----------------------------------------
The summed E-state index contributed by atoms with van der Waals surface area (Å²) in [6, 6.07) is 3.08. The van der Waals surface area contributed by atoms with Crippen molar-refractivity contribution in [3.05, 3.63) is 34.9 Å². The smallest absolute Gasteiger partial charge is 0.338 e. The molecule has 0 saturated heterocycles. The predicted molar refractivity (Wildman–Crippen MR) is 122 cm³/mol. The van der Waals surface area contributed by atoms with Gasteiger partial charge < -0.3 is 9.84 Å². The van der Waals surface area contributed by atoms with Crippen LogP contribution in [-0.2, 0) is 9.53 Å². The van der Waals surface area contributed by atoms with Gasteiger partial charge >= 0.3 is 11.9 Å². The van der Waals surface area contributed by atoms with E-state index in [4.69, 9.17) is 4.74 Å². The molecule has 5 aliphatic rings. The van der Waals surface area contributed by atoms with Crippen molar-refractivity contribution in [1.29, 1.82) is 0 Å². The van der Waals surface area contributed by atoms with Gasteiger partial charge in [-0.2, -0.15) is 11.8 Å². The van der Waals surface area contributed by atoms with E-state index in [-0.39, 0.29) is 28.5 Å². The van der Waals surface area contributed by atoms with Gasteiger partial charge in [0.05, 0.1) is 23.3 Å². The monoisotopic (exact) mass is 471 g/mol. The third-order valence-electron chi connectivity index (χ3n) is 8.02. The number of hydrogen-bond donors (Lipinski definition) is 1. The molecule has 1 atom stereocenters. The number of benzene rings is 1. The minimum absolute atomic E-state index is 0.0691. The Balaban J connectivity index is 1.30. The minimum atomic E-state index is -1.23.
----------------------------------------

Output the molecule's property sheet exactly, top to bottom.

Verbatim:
The summed E-state index contributed by atoms with van der Waals surface area (Å²) in [6, 6.07) is 3.08. The van der Waals surface area contributed by atoms with Crippen molar-refractivity contribution in [3.05, 3.63) is 34.9 Å². The smallest absolute Gasteiger partial charge is 0.338 e. The molecule has 0 saturated heterocycles. The predicted molar refractivity (Wildman–Crippen MR) is 122 cm³/mol. The van der Waals surface area contributed by atoms with Gasteiger partial charge < -0.3 is 9.84 Å². The van der Waals surface area contributed by atoms with Crippen LogP contribution in [-0.2, 0) is 9.53 Å². The van der Waals surface area contributed by atoms with Gasteiger partial charge >= 0.3 is 11.9 Å². The van der Waals surface area contributed by atoms with E-state index in [4.69, 9.17) is 4.74 Å². The molecule has 5 aliphatic rings. The van der Waals surface area contributed by atoms with Crippen molar-refractivity contribution in [1.29, 1.82) is 0 Å². The van der Waals surface area contributed by atoms with Gasteiger partial charge in [-0.2, -0.15) is 11.8 Å². The van der Waals surface area contributed by atoms with E-state index in [-0.39, 0.29) is 28.5 Å². The van der Waals surface area contributed by atoms with Gasteiger partial charge in [0.05, 0.1) is 23.3 Å². The monoisotopic (exact) mass is 471 g/mol. The third-order valence-electron chi connectivity index (χ3n) is 8.02. The number of hydrogen-bond donors (Lipinski definition) is 1. The molecule has 1 atom stereocenters. The number of benzene rings is 1. The minimum absolute atomic E-state index is 0.0691. The Balaban J connectivity index is 1.30. The minimum atomic E-state index is -1.23.